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1

Longfellow's'“Hiawatha,” translated into German by Ferdinand Frailigrath, has been published at Stuttgard and Augsburg. The London Star says:

The mere juxtaposition of the names of the two greatest living poets must convey at once an idea of what the reader of German has got in this translation. Longfellow and Freiligrath are altogether

kindred spirits, and each, if he had to chose himself his translator in the other's language, would

entirely have chosen the other. For aught we know
this may actually have taken place, for they are

friends and correspondents of each other. Great-
ness of purpose, manly sentiment, power of lan-
guage, and breadth of views characterise both, and
their respective countries are indebted to both for
bold and fruitful additions to the range of objects
which form the domain of each nation's poetical ge-
nius. Both are writers, besides, who display what
hitherto rhymesters were not much guilty of, name-
ly, a considerable knowledge of geography, ethnog-
raphy and natural history, and both share a won-
derful faculty to impart to the pictures of their
earth-circumnavigating imagination the appropriate
local and national tinge. It is quite evident no
Anglo-Saxon has translated German poetry so well
as Longfellow has done. The Germans themselves
declare that he has penetrated into the innermost
recesses of the German poetical soul, and they say
also that no German ever has translated Anglo-
Saxon poetry so well as Freiligrath. The far-famed
German translations of Shakespeare, accurate as
they are, and therefore astonishing to the English
scholar of German, stand, nevertheless, behind
Freiligrath's translations of Robert Burns, Thomas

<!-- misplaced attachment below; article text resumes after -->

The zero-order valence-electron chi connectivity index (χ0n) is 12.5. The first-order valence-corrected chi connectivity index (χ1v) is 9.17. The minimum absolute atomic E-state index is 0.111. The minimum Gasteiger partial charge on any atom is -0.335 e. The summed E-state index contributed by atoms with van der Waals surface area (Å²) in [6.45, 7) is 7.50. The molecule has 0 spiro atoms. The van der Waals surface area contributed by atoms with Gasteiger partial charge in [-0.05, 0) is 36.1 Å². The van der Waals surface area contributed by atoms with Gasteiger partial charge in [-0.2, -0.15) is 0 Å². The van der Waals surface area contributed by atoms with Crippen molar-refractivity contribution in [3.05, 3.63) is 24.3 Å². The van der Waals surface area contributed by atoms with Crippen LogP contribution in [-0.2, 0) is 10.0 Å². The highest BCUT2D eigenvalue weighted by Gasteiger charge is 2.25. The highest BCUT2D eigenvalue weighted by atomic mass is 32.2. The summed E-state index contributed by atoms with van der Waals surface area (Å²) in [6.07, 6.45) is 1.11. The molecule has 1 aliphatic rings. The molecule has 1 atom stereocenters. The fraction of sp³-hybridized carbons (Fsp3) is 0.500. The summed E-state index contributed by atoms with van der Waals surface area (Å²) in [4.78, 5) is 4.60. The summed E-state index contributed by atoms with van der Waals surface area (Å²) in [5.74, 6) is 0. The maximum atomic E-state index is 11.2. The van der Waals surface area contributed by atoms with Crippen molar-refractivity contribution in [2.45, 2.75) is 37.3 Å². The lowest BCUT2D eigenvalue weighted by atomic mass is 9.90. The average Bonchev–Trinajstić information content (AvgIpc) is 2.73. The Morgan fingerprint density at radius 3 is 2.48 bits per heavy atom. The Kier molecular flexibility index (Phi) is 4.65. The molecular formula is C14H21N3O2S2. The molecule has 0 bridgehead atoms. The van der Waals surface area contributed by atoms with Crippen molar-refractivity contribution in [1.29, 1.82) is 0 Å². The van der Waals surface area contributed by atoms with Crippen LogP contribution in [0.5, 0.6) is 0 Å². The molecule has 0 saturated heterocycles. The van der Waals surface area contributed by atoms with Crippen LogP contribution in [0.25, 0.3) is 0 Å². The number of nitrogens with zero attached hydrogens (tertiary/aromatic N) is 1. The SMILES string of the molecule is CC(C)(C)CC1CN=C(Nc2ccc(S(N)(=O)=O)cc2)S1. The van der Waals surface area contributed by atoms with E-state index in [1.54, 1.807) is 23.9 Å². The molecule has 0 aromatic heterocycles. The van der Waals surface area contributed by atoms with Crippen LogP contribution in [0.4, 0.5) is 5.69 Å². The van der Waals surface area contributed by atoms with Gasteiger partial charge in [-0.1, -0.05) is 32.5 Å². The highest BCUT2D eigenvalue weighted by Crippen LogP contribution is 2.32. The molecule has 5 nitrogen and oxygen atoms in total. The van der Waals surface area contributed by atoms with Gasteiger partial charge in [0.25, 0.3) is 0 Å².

i Moore, Coleridge, Southey, and Mrs. Hemans.
stamp, anu uus xv au appvaru picuuy auractive, but
not unexceptionable, if viewed with a critical eye.

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Professor Longfellow's Hiawatha has been translated into Latin by Francis William Newman, Professor of Latin in University College, London. Our classical friends think the attempt cannot be called

a success, as the following will show. Compare, for instance,

"I should answer, I should tell you;
From the forests and the prairies,
From the land of the Ojibways,.,

From the land of the Dacotahs,"
Bitlythe Latin version,

“Ego respondco et tibi confirmo;
Ex silvis atque immensitatibus herbosis,
E vastis Septentrionir lac ubus, ;
E finibus Oggibbawaiarum,
E sedibus Dacotarum."

JUSTIN WINSOR,
CAMBRIDGE, MASS.

THE

SONG OF HIAWATHA.

BY

HENRY WADSWORTH LONGFELLOW.

BOSTON:

TICKNOR AND FIELDS.

MDCCC LV.

HARVARD
UNIVERSITY

LINDARY
TEB 13 1966

55*24

Entered according to Act of Congress, in the year 1855, by

HENRY WADSWORTH LONGFELLOW,

in the Clerk's Office of the District Court of the District of Massachusetts.

CAMBRIDGE:
METCALP AND COMPANY, STEREOTYPERS AND PRINTERS.

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